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News > UK >

Dismissed pastor rebuts charges

Madeleine Davies

by Madeleine Davies

Posted: 29 Jun 2012 @ 03:35

AN AMERICAN pastor who brought a claim of unfair dismissal against St Anne's Lutheran Church, London, to an employment tribunal has settled privately, but he remains critical of the Lutheran Church in Great Britain (LCiGB), which removed his permission to serve as a pastor in 2011.

On 8 July 2011, the LCiGB withdrew its permission for Timothy Dearhamer, now living in Oklahama, to serve as a pastor of the LCiGB. This decision was upheld by an independent appeal board on 9 September 2011. The LCiGB spent £27,000 in legal costs.

The Council of St Anne's Lutheran Church then dismissed Mr Dearhamer as the senior pastor of the congregation on 8 October 2011, and its decision was upheld on appeal. Paul Renken of St Anne's Lutheran Church said that the Church had been "compelled" to dismiss Mr Dearhamer by the fact that his licence had been removed by the LCiGB, and that the congregation risked suspension from the LCiGB unless it did so.

Mr Dearhamer was accused of "gross misconduct" by the Bishop of the LCiGB, the Rt Revd Jana Jeruma-Grinberga, in June 2011. He alleges that the LCiGB council "did not follow their own disciplinary process" in the hearing that followed. The Dean of the LCiGB, the Very Revd Thomas Bruch, said that the procedure, which was updated in line with ACAS guidelines in 2011 before the hearing, was followed "scrupulously". Certain "actions" in the United States regarding Mr Dearhamer had caused the Council "concern", he said.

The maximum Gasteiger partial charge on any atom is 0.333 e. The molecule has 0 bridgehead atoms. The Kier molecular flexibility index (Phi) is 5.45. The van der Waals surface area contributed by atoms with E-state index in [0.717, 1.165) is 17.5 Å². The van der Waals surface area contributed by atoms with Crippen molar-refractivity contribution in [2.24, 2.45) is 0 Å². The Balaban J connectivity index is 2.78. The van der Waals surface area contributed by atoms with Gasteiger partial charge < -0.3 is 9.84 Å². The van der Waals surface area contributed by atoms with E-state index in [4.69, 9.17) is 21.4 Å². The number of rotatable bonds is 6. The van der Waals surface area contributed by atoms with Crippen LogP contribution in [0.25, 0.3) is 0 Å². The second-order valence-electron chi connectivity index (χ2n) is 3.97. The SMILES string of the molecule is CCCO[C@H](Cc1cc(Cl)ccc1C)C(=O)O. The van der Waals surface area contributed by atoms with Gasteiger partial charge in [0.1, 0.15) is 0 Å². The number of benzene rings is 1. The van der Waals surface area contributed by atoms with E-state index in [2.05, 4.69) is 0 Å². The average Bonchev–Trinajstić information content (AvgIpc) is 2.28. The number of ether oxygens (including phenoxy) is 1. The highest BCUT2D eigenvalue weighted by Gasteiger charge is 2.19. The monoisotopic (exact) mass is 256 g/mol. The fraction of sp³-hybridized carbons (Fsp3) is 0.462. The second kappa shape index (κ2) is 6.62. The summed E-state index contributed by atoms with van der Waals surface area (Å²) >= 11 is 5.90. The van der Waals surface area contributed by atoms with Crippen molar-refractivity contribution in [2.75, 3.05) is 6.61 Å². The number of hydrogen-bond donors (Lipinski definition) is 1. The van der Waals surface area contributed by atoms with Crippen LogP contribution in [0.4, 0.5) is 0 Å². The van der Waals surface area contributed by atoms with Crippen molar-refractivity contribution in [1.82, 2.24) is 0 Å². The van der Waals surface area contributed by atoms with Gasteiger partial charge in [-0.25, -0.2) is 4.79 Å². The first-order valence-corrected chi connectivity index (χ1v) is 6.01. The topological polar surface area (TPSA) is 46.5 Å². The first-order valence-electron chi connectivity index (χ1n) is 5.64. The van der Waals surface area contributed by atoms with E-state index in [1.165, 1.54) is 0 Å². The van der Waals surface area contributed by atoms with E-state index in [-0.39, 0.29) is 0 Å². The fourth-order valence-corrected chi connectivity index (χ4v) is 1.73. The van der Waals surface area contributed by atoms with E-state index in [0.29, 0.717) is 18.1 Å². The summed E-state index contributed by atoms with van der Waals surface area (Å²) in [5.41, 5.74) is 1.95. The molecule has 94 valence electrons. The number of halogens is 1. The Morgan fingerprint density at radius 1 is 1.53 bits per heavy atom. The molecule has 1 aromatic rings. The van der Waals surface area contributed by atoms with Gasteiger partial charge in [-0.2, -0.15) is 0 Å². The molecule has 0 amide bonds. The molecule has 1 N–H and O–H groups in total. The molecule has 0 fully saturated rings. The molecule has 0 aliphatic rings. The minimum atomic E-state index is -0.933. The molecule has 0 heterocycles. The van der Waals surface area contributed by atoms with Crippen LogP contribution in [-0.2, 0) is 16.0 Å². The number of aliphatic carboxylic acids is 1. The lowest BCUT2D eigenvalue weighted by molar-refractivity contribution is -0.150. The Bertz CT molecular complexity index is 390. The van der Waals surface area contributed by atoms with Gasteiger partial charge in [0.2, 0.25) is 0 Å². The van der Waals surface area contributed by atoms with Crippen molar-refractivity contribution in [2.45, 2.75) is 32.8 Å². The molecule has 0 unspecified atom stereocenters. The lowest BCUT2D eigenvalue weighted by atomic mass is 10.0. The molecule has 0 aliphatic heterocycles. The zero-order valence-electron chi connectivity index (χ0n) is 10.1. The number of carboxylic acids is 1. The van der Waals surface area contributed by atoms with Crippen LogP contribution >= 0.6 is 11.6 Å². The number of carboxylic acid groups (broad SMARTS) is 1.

Mr Dearhamer believes that the LCiGB appeal panel that was convened to hear his case found him guilty of only a single charge.

"I was cleared of all charges, but, because I failed to meet with Bishop Jana Jeruma-Grinberga in a timely manner, I was found guilty of insubordination to the Bishop, and they upheld the decision to remove me from the LCiGB."

Mr Dearhamer said: "It is important to note that no one has ever questioned my theology, preaching, worship leadership or skills as a pastor. In my 20 years as a pastor, I have never been accused of any misconduct, or disciplined in any way by any of the congregations or church bodies in which I have served. The appeal panel of the LCiGB even commented in their decision that they agreed with me theologically, but that it was beyond their remit to allow that to determine their findings."

Mr Dearhamer also remains unhappy with the composition of the appeal panel, reporting that all three members were fellow trustees with Bishop Jeruma-Grinberga of the Lutheran Council of Great Britain, who were, until December 2010, the employers of Dean Bruch.

Dean Bruch disputes this interpretation of events. The members of the panel were drawn from a "completely different organisation"- the Council of Lutheran Churches, he said; and the panel members were from churches other than the LCiGB.

He explained: "The Appeal Board considered two charges against Mr Dearhamer, and set aside one of them on the balance of probabilities, without totally exonerating him. The other charge, of serious insubordination against his bishop, was upheld on the grounds that he had made it effectively impossible for the bishop to meet him, and he had explicitly rejected episcopal oversight.

While the Appeal Board acknowledged that the Lutheran communion had varying traditions of episcopal authority, it concluded that Mr Dearhamer was well aware of the LCiGB's Code of Conduct, which required its pastors to accept episcopal oversight, and it agreed that his rejection of such oversight amounted to serious insubordination."

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